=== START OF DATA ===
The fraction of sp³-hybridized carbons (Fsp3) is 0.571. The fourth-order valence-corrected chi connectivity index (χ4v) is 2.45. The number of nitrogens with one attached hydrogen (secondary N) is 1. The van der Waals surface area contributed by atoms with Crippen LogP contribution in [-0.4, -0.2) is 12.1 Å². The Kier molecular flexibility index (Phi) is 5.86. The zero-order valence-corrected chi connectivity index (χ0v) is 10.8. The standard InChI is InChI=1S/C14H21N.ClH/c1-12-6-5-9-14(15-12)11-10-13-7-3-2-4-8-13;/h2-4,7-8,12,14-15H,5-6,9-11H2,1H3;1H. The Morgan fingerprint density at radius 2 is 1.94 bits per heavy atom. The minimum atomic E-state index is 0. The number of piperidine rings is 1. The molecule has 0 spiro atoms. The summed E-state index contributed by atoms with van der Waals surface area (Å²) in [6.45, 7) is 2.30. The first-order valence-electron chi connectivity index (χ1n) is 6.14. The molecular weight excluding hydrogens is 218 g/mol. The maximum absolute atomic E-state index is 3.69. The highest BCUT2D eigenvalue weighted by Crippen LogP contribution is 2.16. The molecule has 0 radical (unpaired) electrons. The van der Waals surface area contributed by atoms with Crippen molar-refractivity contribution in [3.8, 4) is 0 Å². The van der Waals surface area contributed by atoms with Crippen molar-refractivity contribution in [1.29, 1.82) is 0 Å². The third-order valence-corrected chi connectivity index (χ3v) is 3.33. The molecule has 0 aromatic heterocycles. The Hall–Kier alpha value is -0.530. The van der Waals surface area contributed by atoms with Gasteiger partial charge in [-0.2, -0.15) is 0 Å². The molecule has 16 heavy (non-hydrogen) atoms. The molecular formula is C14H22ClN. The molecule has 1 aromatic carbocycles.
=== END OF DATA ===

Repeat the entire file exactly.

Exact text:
The fraction of sp³-hybridized carbons (Fsp3) is 0.571. The fourth-order valence-corrected chi connectivity index (χ4v) is 2.45. The number of nitrogens with one attached hydrogen (secondary N) is 1. The van der Waals surface area contributed by atoms with Crippen LogP contribution in [-0.4, -0.2) is 12.1 Å². The Kier molecular flexibility index (Phi) is 5.86. The zero-order valence-corrected chi connectivity index (χ0v) is 10.8. The standard InChI is InChI=1S/C14H21N.ClH/c1-12-6-5-9-14(15-12)11-10-13-7-3-2-4-8-13;/h2-4,7-8,12,14-15H,5-6,9-11H2,1H3;1H. The Morgan fingerprint density at radius 2 is 1.94 bits per heavy atom. The minimum atomic E-state index is 0. The number of piperidine rings is 1. The molecule has 0 spiro atoms. The summed E-state index contributed by atoms with van der Waals surface area (Å²) in [6.45, 7) is 2.30. The first-order valence-electron chi connectivity index (χ1n) is 6.14. The molecular weight excluding hydrogens is 218 g/mol. The maximum absolute atomic E-state index is 3.69. The highest BCUT2D eigenvalue weighted by Crippen LogP contribution is 2.16. The molecule has 0 radical (unpaired) electrons. The van der Waals surface area contributed by atoms with Crippen molar-refractivity contribution in [3.8, 4) is 0 Å². The van der Waals surface area contributed by atoms with Crippen molar-refractivity contribution in [1.29, 1.82) is 0 Å². The third-order valence-corrected chi connectivity index (χ3v) is 3.33. The molecule has 0 aromatic heterocycles. The Hall–Kier alpha value is -0.530. The van der Waals surface area contributed by atoms with Gasteiger partial charge in [-0.2, -0.15) is 0 Å². The molecule has 16 heavy (non-hydrogen) atoms. The molecular formula is C14H22ClN. The molecule has 1 aromatic carbocycles.